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THE CASE STUDY CASE STUDY by tut53443

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									                THE CASE STUDY CASE STUDY:
ENHANCING INTERNATIONAL STUDENTS LEARNING IN
    ADVENTURE AND ECOTOURISM EDUCATION

                                  Wayne Pealo, Ph.D.
                  Department of Recreation and Tourism Management
                            Malaspina University College


Introduction

Case studies are stories with an educational message. They have been used as parables
and cautionary tales for centuries, yet their formal use in the classroom is recent. So
recent, in fact, that until the early 1990s the case studies literature in science was
virtually non-existent. Until this time, faculty had neither taught with cases, written
cases, nor seen one. This only began to change as more and more faculty realized the
inadequacies of the lecture method and began to seek novel methods of instruction
(Herreid, H. F. 2002). The use of case studies in Tourism Education has become more
popular in the new millennium.

The case study has been long stereotyped as “a weak sibling among social science
research methods. Investigators who use case studies are regarded as having deviated
from their academic disciplines” (Yin, R. K. 1994). However, the continued use of the
case study in the social sciences may suggest that they have a place in the
advancement of Tourism research.

Background Information

The Adventure Tourism course at Malaspina University College was intended to provide
students with an introduction to the adventure tourism sector through a variety of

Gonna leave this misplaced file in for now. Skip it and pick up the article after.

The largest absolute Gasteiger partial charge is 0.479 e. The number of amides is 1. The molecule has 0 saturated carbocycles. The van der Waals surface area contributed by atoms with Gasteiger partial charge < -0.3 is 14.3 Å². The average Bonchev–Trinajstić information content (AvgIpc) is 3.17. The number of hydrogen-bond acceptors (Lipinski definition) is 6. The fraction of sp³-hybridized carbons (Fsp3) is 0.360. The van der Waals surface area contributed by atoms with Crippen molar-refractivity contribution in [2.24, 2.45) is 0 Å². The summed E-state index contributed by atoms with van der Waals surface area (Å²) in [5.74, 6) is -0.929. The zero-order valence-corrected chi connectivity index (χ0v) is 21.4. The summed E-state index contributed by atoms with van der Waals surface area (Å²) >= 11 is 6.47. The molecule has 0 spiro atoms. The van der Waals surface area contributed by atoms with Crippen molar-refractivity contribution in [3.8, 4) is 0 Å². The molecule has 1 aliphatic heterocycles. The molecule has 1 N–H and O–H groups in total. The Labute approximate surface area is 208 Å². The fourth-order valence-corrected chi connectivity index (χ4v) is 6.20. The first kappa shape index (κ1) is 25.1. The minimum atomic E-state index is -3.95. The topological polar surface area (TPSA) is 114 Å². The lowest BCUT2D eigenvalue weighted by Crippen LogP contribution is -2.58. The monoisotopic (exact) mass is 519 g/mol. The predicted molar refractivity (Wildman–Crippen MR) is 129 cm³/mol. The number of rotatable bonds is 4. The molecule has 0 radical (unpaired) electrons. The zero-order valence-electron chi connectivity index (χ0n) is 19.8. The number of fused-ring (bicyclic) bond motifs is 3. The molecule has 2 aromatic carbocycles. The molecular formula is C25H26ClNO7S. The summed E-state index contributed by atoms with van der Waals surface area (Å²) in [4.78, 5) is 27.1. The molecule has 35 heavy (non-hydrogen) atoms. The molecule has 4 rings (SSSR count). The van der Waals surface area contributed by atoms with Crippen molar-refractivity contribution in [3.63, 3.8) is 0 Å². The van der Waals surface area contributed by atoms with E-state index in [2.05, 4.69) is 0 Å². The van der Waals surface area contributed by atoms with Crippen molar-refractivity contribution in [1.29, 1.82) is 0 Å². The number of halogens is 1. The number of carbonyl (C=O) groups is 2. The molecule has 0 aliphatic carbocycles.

theoretical and practical applications. Students are introduced to adventure tourism
theory through a variety of methods including lecture, seminar, guest speakers and
small group activities. As well, laboratory sessions are an integral part of the course and
include activities in canoeing, dragon boating, spelunking, ocean kayaking, hiking,
climbing, environmental interpretation and overnight camping.

During the past years course evaluations and student feedback it was discovered that
many of the international students comprehended the course theory and practice, but
struggled with applying the information to their own countries and cultures. As part of
an “internationalizing the curriculum project” at Malaspina, it was decided to explore the
use of international case studies to investigate what impacts, if any, they may have
upon the students understanding and the application of course theory and practice.

Methods

The purpose of the research was to examine the redesigning of the TMRT 252,
Adventure Tourism course to incorporate an International Casebook for Adventure and
Eco-Tourism, and investigate what impacts, if any, it may have had on the students
ability to relate course theory to practice and their own culture? As well, would the
implementation of the Casebook provide domestic students with a better understanding
and appreciation of the uniqueness of adventure and eco-tourism in other cultures
around the world?

The student demographics of the Adventure tourism class were comprised of a mixture
of international and domestic students. International students included Japanese,